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Responding to the 2020 U.S. Census—it’s the law



This year’s census set to make history and changes

Every ten years since 1790 the United States Congress, empowered by Article I, Section 2 of the U.S. Constitution, carries out a census. The Founding Fathers had a plan for the new government to count every person living in the United States of America, and to use that count to determine representation in Congress. Prior to 1790, censuses had been used mainly to tax or confiscate property or to conscript youth into military service. The Founders took a tool of government and made it a tool of political empowerment for the governed over their government.

Federal funds, grants, and support to states, counties, and communities are based on population totals and breakdowns by sex, age, race, and other factors. More than $675 billion per year in federal funds is spent on schools, hospitals, roads, public works, and other programs. Businesses use census data to decide where to build factories, offices, and stores. Local governments use the census for public safety and emergency preparedness.

Data analysts have predicted that the 2020 Census counts will cause the following states to lose one electoral vote for the 2024 election; California, Minnesota, Illinois, Michigan, Ohio, West Virginia, Pennsylvania, New York, Rhode Island, and Alabama. The losses are evenly spread among blue and red states. The analysts predict that the following states will gain one electoral vote for 2024; Oregon, Colorado, Montana, Arizona and North Carolina – three red and one blue state. The biggest changes, however, may be in Florida, estimated to gain two electoral votes bringing that state’s total to 31, and Texas, getting an estimated three additional electoral votes for a total of 41. Census information and corresponding changes to representatives in Congress affects elections all over the country, including the presidential election.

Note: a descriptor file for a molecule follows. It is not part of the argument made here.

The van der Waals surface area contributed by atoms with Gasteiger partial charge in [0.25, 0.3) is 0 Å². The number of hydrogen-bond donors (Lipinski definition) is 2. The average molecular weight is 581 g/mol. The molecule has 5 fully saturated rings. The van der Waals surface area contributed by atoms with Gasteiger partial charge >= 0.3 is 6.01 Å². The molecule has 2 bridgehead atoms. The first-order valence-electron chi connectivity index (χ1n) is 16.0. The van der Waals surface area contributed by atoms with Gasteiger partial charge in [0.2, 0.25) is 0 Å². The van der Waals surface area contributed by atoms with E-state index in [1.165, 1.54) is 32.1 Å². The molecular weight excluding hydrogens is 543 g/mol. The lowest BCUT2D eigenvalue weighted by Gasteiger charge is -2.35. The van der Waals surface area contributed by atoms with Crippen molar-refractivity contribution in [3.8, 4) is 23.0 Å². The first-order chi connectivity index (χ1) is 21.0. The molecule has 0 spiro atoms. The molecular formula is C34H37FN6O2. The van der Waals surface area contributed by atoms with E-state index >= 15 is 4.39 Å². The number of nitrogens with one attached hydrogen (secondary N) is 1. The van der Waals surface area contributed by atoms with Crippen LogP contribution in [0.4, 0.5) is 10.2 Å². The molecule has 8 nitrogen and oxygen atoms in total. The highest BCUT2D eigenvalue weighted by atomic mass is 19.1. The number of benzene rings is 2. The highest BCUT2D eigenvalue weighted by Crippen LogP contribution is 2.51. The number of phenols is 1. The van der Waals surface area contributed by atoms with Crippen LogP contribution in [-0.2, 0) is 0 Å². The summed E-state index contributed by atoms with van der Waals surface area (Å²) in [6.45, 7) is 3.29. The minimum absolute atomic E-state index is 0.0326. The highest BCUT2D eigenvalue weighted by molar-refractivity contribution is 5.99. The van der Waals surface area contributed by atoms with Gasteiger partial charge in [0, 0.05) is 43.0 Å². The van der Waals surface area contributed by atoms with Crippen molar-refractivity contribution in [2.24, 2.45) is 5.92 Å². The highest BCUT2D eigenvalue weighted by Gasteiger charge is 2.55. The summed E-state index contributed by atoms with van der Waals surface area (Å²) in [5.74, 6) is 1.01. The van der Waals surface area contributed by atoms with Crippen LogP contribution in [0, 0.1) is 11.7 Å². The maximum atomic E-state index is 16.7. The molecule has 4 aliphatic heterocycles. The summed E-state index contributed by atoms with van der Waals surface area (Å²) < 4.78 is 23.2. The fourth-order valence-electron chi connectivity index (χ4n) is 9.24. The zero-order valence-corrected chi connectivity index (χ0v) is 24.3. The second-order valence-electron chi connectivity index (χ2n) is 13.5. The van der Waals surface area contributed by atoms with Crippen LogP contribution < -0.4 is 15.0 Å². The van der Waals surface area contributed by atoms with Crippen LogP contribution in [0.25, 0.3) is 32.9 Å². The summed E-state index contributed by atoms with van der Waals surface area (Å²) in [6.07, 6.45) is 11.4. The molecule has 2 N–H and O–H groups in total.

Response to the 2020 U.S. Census is required by law. By April 1, 2020, every home will receive an invitation to participate in the census. There are three options for responding; online, by phone, and by mail. The 2020 Census will be the first time citizens can respond online, even using a mobile device. If citizens do not respond, the U.S. Census Bureau will follow up in person to collect the data.

The information gathered from the 2020 Census will determine the distribution of over $3 billion in Utah. After each census, state officials use the results to redraw the boundaries of Congressional and State Legislative districts to adapt to population shifts. According to the 2010 Census, Lehi’s population was 47,407. The Census Bureau estimate of Lehi’s population in July 2019 is 66,037. 

To avoid scams and frauds in participating in the census, remember that the Census Bureau will not send unsolicited emails to request your participation. They will never ask for your Social Security Number, your bank account or credit card numbers, money, or donations. The Census Bureau will not contact you on behalf of a political party.


More than 500,000 temporary and part-time jobs are available with the Census Bureau to collect data. They offer competitive wages, weekly paychecks, flexible hours and paid training. To learn more and apply, go to

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